Details of the Lavulavu’s fraud continue to emerge, with revelations that they used a joint account belonging to convicted Cabinet Minister Akosita Lavulavu and her father to transfer money from ‘Unuaki ‘O Tonga Royal Institute’s bank accounts.
News of the involvement of the Minister’s father emerged during the trial at which the Minister and her husband, disgraced former MP Etuate Lavulavu, were found guilty of defrauding the government of TP$558,600.
Armed with a search warrant Police found another two bank accounts belonging to the ‘Unuaki ‘O Tonga Royal Institute under Akosita and her husband ‘Etuate Lavulavu’s names.
The 126 page report on the trial and judgement said there were cross transfers between all the accounts.
The conviction included three counts of knowingly dealing with forged documents to defraud the government’s school grant scheme.
They are set to be sentenced on July 2.
Police also seized a letter applying for a loan from the Tonga Development Bank at the Lavulavu couple’s residential address.
They found two UTRI bank accounts, 2000911715 and 2000778155, which allowed them to compare receipts with deposits.
The judgement said both accounts were the name of both defendants, who signed for both of them. The opening of this account signed for by both ‘Etuate and Akosita.
The other account, 2000638284 BSP, was in the name of Akosita and her father.
In kind or barter school fees
The Lavulavus claimed students did not pay fees in 2013 and 2014 and said they were given the option of making handicrafts or working for the Institute.
“They were able to work in services in buffet dinner services,” Etuate said.
“They were also able to work in tour guiding services. Also do some cleaning up of rubbish at school”
These types of payments were described in court during the trial as barter or payment-in- kind.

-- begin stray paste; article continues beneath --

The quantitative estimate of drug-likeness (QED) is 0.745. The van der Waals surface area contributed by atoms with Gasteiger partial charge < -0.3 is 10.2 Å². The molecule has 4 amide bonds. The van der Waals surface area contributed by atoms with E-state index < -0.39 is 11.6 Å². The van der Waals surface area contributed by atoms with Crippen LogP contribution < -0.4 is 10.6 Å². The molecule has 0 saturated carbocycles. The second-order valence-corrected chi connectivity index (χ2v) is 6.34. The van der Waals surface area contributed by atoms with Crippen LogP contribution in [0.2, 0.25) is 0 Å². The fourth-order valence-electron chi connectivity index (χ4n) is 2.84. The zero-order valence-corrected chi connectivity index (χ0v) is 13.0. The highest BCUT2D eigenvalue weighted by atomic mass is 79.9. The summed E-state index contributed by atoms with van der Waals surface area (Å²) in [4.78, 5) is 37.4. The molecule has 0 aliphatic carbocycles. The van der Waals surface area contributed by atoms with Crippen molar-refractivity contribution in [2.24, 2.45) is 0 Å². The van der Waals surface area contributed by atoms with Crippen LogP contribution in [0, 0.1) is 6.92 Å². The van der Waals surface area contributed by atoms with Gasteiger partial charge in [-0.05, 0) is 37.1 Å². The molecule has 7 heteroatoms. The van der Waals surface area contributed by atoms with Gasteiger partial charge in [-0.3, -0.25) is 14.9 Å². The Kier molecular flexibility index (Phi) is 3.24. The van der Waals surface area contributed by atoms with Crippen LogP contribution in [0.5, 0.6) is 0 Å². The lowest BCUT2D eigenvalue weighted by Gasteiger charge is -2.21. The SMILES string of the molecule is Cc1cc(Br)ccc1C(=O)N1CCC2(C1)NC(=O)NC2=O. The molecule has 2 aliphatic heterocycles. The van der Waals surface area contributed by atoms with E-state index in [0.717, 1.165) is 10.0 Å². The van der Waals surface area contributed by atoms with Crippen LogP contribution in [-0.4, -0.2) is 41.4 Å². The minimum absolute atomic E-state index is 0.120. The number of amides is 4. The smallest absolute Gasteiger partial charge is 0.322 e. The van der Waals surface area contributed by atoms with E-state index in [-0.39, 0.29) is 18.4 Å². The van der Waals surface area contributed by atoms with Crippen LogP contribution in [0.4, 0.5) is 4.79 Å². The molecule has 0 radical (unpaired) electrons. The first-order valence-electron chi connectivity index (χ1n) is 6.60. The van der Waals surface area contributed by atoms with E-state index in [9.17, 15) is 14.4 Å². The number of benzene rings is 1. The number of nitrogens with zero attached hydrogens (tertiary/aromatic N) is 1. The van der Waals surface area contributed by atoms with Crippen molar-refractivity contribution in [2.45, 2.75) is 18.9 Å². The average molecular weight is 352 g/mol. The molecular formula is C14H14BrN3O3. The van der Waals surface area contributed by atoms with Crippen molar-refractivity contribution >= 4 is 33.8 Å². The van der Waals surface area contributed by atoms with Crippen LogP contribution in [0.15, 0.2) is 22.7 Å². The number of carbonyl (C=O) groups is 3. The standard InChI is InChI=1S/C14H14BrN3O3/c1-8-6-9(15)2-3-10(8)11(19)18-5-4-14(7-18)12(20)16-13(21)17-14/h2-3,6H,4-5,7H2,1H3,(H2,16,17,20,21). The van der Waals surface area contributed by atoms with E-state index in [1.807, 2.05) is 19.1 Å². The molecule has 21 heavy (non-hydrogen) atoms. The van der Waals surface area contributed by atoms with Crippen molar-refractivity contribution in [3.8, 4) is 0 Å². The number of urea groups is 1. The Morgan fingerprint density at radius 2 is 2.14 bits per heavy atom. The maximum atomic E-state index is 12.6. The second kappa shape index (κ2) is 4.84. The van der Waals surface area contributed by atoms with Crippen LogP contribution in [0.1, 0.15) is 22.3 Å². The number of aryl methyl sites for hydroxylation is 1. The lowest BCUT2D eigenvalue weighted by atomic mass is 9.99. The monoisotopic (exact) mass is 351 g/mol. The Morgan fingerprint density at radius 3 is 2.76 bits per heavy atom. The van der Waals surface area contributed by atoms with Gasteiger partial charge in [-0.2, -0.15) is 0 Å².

Auditor General Vs Former Finance Minister
Auditor General Sēfita Tangi told the court Cabinet had made no decision to allow these kinds of payments.
“Auditor General made the point that UTRI did not have a record system to prove ‘ in kind’ payment system”.
“Cabinet decision only allows school fees; the reciprocated monetary receipt. Which means pay in cash,” Tangi said.
“This has been procedure probably more than a century for schools in Tonga.
Payment-in kind or barter had never been accepted. “Only money was accepted. “
Dr ‘Aisake Eke’s claims
As Kaniva News reported yesterday, Dr ‘Aisake Eke claimed that bartering services or labour for school fees was used world wide.
Under cross-examination by the prosecutor the former Minister of Finance claimed it was perfectly legitimate for the Institute to record a monetary value for the barter in the receipt book.
He said one student had brought a pig as part payment and the value of the pig had been recorded despite it contradicting the pro-forma words on the receipt.
Dr Eke also claimed he “knew of under payments and over payments” but “do not know any institutions that were prosecuted for overpayments.”
He said non-government schools were allowed to set their own fee system and that it was acceptable to write a cash receipt because of the value of the bartered item tendered.
He said enrolment figures were manipulated when there were differences between first and second semester.
He said there had been an assumption that audits were being held annually and that money was only released to the Institute after an audit had been made.
However, government officials were very busy and there was a lack of co-ordination, despite calls for improvements in the process in 2016. Staff conducting audits were told to follow earlier Cabinet decisions.
Not telling the truth
As we reported yesterday, Justice Cooper said Dr. Eke provided no proof for his claims and that all his credibility was gone.
“It was obvious he was not desirous of telling the truth.”